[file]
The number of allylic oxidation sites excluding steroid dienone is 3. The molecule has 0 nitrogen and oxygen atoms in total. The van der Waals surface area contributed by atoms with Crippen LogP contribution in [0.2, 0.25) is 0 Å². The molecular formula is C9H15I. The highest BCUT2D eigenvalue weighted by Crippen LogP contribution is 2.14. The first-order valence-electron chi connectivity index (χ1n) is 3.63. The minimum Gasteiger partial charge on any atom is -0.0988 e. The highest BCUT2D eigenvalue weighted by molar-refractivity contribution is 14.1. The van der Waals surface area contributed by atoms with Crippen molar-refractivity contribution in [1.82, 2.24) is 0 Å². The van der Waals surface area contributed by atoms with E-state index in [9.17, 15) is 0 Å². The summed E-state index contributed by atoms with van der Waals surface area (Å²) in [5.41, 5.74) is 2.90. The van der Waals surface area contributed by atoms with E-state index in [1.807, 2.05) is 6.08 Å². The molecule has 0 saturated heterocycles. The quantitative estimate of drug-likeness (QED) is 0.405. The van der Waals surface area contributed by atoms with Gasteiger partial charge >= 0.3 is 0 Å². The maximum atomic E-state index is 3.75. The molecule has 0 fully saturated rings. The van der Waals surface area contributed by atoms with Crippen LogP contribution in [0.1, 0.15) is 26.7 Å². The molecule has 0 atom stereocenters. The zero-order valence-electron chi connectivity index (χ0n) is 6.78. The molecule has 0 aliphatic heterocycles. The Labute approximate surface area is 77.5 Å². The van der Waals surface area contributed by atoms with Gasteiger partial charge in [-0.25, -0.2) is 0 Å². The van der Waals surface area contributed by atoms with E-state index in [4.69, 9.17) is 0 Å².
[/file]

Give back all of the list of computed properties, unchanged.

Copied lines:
The number of allylic oxidation sites excluding steroid dienone is 3. The molecule has 0 nitrogen and oxygen atoms in total. The van der Waals surface area contributed by atoms with Crippen LogP contribution in [0.2, 0.25) is 0 Å². The molecular formula is C9H15I. The highest BCUT2D eigenvalue weighted by Crippen LogP contribution is 2.14. The first-order valence-electron chi connectivity index (χ1n) is 3.63. The minimum Gasteiger partial charge on any atom is -0.0988 e. The highest BCUT2D eigenvalue weighted by molar-refractivity contribution is 14.1. The van der Waals surface area contributed by atoms with Crippen molar-refractivity contribution in [1.82, 2.24) is 0 Å². The van der Waals surface area contributed by atoms with E-state index in [9.17, 15) is 0 Å². The summed E-state index contributed by atoms with van der Waals surface area (Å²) in [5.41, 5.74) is 2.90. The van der Waals surface area contributed by atoms with E-state index in [1.807, 2.05) is 6.08 Å². The molecule has 0 saturated heterocycles. The quantitative estimate of drug-likeness (QED) is 0.405. The van der Waals surface area contributed by atoms with Gasteiger partial charge >= 0.3 is 0 Å². The maximum atomic E-state index is 3.75. The molecule has 0 fully saturated rings. The van der Waals surface area contributed by atoms with Crippen LogP contribution in [0.1, 0.15) is 26.7 Å². The molecule has 0 atom stereocenters. The zero-order valence-electron chi connectivity index (χ0n) is 6.78. The molecule has 0 aliphatic heterocycles. The Labute approximate surface area is 77.5 Å². The van der Waals surface area contributed by atoms with Gasteiger partial charge in [-0.25, -0.2) is 0 Å². The van der Waals surface area contributed by atoms with E-state index in [4.69, 9.17) is 0 Å².